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How Do I Choose the Best Open Source Web Browser?

By M. Kayo
Updated May 16, 2024
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Selecting the best open source web browser requires a bit of research and test-driving of a few browsers. Open source is the term that describes the practice of software developers providing access to their code so that others can build on it to produce an improved program. The people who use an open source web browser are encouraged to provide feedback to the developers to make it better. The best open source web browsers have features that save time, offer shortcuts, and block or allow certain access. Work habits, features, and personal tastes will have a lot to do with the type of open source web browser selected.

An important consideration is the appearance of the browser window, the main element of the user interface. Some people like a large variety of motifs or themes. Some browsers offer page themes that coincide with the seasons or with standard holidays like summer and fall or Christmas and Valentine's Day. Other helpful features allow users to change font and text sizes, determine download locations from specific websites, provide strong support for the latest web standards, and provide optimal compatibility for either Mac or PC operating systems. Java-based browsers tend to be less vulnerable and not as susceptible to some types of online attacks and problems.

Some of the better features to look for in an open source web browser are overall visual design and appearance. Most of these browsers have some sort of tab system or other way of opening and viewing multiple browser windows. Some browsers use thumbnails or smaller screens to allow for quick and easy visual identification of specific browser windows. Other helpful features to consider in this kind of web browser are the ability to switch between tabs, change their position on the screen, quickly create new thumbnails or tabs on-the-fly, and employ a drag-and-drop capability to move thumbnails or tabs from one window or another.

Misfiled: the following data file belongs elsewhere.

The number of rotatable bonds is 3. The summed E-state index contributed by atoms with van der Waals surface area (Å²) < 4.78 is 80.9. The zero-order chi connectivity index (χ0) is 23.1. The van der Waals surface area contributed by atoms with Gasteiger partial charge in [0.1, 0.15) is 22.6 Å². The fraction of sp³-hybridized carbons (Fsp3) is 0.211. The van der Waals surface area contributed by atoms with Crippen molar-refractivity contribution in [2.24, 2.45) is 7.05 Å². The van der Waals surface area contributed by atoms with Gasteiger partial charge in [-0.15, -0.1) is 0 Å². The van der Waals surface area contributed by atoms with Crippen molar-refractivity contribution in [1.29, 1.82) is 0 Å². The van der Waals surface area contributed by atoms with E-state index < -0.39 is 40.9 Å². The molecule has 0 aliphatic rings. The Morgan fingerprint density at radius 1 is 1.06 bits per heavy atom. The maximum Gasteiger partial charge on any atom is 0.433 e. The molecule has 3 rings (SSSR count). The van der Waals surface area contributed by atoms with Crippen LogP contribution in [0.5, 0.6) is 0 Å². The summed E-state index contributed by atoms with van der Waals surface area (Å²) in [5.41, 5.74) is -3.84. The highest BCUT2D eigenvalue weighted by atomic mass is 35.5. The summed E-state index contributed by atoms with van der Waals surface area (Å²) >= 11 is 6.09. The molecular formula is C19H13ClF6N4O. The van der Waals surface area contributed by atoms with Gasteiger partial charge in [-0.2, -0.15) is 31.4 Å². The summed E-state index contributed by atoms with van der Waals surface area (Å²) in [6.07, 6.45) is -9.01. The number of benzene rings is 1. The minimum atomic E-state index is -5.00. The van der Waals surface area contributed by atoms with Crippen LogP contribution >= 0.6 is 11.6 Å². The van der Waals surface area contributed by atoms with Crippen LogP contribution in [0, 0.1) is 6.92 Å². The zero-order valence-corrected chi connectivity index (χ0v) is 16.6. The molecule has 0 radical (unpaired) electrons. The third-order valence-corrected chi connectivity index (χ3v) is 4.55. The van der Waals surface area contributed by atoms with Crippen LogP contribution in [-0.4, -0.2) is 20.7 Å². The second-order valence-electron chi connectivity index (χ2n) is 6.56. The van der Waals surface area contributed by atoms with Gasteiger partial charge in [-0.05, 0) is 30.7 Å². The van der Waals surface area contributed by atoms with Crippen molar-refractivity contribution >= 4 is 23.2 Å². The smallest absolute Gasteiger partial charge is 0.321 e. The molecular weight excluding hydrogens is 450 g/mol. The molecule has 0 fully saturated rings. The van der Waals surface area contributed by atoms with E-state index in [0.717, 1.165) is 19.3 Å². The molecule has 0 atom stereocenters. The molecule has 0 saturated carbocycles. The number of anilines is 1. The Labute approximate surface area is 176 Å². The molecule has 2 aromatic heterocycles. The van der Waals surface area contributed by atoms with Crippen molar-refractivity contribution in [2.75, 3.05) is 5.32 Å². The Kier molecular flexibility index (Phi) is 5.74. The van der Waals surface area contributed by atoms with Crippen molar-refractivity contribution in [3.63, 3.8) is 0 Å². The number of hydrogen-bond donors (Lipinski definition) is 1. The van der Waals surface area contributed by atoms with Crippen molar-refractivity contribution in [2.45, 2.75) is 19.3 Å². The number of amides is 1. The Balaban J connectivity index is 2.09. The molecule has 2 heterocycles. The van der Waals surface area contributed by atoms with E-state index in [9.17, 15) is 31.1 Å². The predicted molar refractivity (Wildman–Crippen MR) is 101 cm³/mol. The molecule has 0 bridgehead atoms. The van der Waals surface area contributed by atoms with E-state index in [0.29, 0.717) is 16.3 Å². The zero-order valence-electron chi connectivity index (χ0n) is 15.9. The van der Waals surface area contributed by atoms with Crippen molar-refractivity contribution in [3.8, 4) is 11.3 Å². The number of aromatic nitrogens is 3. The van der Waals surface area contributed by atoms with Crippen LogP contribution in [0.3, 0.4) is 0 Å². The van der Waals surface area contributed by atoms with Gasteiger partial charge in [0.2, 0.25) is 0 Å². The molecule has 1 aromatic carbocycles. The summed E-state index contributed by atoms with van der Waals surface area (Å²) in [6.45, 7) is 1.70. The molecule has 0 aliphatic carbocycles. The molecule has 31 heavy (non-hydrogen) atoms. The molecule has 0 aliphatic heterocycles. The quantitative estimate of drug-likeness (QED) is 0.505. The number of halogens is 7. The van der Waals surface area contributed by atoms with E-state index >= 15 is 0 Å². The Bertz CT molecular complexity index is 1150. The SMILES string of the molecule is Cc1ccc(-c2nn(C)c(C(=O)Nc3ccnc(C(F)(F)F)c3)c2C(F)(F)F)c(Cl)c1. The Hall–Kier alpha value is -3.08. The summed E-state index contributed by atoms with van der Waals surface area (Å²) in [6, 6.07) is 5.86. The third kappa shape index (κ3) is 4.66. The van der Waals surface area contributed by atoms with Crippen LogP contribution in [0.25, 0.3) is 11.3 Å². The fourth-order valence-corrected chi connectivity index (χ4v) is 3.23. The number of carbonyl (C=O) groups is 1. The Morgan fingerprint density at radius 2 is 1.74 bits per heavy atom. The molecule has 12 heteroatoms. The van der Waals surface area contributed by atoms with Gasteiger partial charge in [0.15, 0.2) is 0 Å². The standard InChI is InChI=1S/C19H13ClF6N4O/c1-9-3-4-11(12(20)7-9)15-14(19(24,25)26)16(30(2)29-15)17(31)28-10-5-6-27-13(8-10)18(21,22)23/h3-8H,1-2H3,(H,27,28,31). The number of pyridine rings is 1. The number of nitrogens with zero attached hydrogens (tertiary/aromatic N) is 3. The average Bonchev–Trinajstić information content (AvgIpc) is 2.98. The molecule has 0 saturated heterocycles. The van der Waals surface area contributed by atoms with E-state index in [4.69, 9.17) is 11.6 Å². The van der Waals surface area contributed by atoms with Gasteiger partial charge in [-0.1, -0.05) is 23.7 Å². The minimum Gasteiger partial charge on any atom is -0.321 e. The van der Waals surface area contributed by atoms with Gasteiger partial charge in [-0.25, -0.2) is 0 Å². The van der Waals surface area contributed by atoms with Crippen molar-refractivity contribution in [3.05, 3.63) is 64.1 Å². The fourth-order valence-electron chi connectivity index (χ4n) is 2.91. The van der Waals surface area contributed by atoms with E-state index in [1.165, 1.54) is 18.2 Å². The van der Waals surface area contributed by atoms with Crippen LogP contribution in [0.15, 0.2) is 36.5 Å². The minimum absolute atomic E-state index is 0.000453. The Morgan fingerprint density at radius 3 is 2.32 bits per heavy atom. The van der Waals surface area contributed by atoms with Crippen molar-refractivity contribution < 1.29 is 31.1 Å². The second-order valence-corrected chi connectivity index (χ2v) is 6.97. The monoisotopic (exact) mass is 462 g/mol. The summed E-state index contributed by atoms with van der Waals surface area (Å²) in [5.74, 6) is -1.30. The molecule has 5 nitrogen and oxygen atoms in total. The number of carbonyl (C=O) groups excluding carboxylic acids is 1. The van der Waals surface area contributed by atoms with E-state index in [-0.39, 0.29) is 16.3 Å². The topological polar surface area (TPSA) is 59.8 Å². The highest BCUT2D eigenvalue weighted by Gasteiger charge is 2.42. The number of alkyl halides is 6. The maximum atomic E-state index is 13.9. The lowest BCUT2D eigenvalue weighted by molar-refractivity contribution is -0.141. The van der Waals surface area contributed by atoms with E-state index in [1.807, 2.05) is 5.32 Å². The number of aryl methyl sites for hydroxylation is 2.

When considering the features available for each open source web browser, look for things like the capability to customize the type of data and information that is to be blocked. For example, there are options that allow the viewing of pop-ups or ads only when specifically requested. Another good feature is the option to block ads or pop-ups from known ad servers as well as other types of pop-ups including Flash animations and other unwanted content. Some of the better known and more widely used web browsers offer helpful features like shortcuts to websites stored on a drop-down menu.

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Discussion Comments

By Melonlity — On Feb 12, 2014

Don't confuse "open source" with free. While most Web browsers are free, ones like Microsoft Internet Explorer are not open source. That means that people aren't free to mess with the source code.

Why is that important? Let's say you like Internet Explorer but make the jump to Linux. You can't take Internet Explorer with you when you change as Microsoft has not ported it to Linux. On the other hand, if you like Firefox then you can take it with you when you migrate to Linux -- open source allows people to make such adaptations while closed source software cannon be modified.

The real difference, then, is that the Firefox user won't have to get used to a new browser after moving from Windows to a new operating system while the Internet Explorer fan will.

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